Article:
To me and my family it is super practical. We're always annoyed by ads and how they seem to track you (they really do, though!). I've had no issues with pinterest and amazon, but facebook actually; my mum uses facebook for her business, and having that being blocked is of course impractical. She always says to me to not worry, but me being me I went ahead and whitelisted it for the network. To me it is important to always communicate with each other when something isn't right, and to fix it quickly and smoothly.

I do actually use on-top of my Pi-Hole an in-browser ad-blocker, as well as NoJS, Privacy Badger, a Cookie auto deleter, and lastly rejecting third-party cookies along isolating first-party cookies. I take absolutely no chances.
However, we do often watch something via a FireTV-Stick, which of course do not have the ability to install such things, so a Pi-Hole really is the way to go. Also, even with this armada of add-ons to your browser, it is still possible something flies under the radar. And, if it's already blocked on the network level, your add-ons have less work to do, which overall creates a smoother browser experience.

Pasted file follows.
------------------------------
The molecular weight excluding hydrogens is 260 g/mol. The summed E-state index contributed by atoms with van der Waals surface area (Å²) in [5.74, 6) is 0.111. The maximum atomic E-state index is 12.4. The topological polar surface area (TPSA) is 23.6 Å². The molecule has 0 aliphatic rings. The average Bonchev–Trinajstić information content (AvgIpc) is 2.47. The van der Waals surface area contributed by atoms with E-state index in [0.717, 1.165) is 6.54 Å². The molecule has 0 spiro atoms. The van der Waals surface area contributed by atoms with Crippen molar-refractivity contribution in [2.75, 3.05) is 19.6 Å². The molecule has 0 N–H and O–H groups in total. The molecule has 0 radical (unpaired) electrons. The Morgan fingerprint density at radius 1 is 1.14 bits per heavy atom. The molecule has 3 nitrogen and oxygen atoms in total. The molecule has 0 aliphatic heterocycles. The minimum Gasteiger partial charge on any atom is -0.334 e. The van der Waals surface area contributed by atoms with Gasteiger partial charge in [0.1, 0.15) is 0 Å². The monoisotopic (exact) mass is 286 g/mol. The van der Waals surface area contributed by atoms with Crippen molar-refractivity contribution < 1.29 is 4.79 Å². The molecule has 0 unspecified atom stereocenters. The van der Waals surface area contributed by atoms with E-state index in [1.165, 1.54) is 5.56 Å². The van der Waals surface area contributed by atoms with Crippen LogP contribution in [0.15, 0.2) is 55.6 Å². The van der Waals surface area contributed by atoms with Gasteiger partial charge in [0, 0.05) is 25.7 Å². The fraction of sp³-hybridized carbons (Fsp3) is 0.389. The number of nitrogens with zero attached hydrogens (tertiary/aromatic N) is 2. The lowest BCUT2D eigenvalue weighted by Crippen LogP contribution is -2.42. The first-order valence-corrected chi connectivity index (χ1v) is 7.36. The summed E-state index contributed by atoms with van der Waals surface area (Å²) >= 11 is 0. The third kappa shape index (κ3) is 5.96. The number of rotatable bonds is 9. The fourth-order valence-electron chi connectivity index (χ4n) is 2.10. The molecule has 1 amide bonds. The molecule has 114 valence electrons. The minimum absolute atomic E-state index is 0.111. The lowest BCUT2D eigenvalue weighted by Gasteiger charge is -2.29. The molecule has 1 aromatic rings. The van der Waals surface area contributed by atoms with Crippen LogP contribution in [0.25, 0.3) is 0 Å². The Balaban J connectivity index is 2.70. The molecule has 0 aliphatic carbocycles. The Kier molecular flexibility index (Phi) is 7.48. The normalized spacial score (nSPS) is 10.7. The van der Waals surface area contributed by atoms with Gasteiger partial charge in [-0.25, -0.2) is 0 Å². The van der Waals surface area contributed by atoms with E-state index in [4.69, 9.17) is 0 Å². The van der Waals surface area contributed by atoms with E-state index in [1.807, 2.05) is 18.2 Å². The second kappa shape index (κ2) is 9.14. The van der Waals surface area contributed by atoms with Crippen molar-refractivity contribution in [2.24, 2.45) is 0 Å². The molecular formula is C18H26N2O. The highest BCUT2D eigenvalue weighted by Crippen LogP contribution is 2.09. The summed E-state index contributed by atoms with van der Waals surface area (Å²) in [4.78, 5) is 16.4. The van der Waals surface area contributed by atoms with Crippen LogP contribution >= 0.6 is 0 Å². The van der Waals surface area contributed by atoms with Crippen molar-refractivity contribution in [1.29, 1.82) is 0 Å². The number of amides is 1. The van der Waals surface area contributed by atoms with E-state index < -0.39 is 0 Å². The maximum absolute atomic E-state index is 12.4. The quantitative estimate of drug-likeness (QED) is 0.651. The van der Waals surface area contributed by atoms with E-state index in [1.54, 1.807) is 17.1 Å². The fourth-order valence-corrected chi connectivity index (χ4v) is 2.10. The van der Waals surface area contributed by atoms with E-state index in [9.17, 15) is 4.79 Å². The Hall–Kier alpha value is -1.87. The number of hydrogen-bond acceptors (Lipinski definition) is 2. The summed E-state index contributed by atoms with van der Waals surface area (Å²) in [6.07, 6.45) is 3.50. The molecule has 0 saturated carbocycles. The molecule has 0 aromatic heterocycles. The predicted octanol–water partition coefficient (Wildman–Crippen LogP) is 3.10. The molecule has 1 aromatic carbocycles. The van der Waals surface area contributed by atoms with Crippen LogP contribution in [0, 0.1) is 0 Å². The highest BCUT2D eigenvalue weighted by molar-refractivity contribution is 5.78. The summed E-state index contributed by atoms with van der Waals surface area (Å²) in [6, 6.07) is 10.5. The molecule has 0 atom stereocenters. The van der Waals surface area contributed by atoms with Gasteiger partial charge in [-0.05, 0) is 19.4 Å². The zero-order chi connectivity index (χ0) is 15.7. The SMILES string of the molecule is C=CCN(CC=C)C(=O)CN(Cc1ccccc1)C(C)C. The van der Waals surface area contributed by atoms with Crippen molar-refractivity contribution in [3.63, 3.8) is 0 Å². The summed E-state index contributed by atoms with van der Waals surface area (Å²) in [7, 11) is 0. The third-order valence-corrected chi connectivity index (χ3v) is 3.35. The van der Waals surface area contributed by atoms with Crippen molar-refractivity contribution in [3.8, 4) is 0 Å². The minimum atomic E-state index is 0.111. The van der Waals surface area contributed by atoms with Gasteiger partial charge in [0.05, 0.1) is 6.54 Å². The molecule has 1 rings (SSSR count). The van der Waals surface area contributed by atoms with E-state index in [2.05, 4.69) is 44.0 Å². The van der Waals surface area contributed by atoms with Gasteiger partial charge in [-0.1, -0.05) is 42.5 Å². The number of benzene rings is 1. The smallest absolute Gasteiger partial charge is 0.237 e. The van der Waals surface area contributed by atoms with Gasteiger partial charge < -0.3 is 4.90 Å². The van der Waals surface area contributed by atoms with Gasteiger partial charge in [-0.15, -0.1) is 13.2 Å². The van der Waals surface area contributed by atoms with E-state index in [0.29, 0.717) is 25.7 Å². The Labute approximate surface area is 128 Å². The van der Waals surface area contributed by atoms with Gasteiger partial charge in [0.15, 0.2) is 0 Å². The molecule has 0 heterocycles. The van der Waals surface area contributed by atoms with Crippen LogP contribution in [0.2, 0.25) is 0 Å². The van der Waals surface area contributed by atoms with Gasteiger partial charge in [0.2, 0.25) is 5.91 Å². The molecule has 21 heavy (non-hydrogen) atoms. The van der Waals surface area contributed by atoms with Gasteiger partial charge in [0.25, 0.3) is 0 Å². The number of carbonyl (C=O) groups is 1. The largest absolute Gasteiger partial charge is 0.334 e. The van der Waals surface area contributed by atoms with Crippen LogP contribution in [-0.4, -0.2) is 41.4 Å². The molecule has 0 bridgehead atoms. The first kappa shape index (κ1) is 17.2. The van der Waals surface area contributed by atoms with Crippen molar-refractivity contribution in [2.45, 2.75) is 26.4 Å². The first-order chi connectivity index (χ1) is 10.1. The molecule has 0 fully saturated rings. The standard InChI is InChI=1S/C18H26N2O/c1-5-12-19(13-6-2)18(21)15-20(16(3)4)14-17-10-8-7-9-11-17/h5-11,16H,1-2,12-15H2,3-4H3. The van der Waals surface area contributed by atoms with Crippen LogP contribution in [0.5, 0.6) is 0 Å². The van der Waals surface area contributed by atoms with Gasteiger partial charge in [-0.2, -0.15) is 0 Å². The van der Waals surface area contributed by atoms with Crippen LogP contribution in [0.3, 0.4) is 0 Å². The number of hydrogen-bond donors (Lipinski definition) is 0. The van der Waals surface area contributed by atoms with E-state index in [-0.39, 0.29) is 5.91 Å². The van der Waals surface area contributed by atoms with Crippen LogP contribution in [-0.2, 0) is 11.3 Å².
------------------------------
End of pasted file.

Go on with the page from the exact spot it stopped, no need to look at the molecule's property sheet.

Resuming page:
But, in the end, use-cases and desires are different, so opt for the most practical way, always.


Posted by: @milah

So far, I've thought of using the pi as a cloud storage server for the whole family or just as a web hosting server. My question is what are some good resources / documentation for me to use and which projects would be the best for someone who considers themselves an intermediate techie.

A RasPi without attached external storage is not really a good idea, as the SD cards it uses quickly wear down with such regular writes, and their overall capacity is also heavily limited.

However, if you do have a drive you can also let run 24/7, do check out their documentation on setting up a NFS (Network File-System) either directly or with Samba (which also lets Windows users easily access their files.
You will also learn how to remotely access your RaspberryPi via SSH or some other protocol and how to keep it running.

In fact, most things you can do with a raspberrypi are either documented directly, or in some forum post of theirs, which you can view at forums.raspberrypi.com. Do not be afraid to ask in their general discussion if you cannot find relevant resources!

 
Posted : 09/04/2022 11:10 am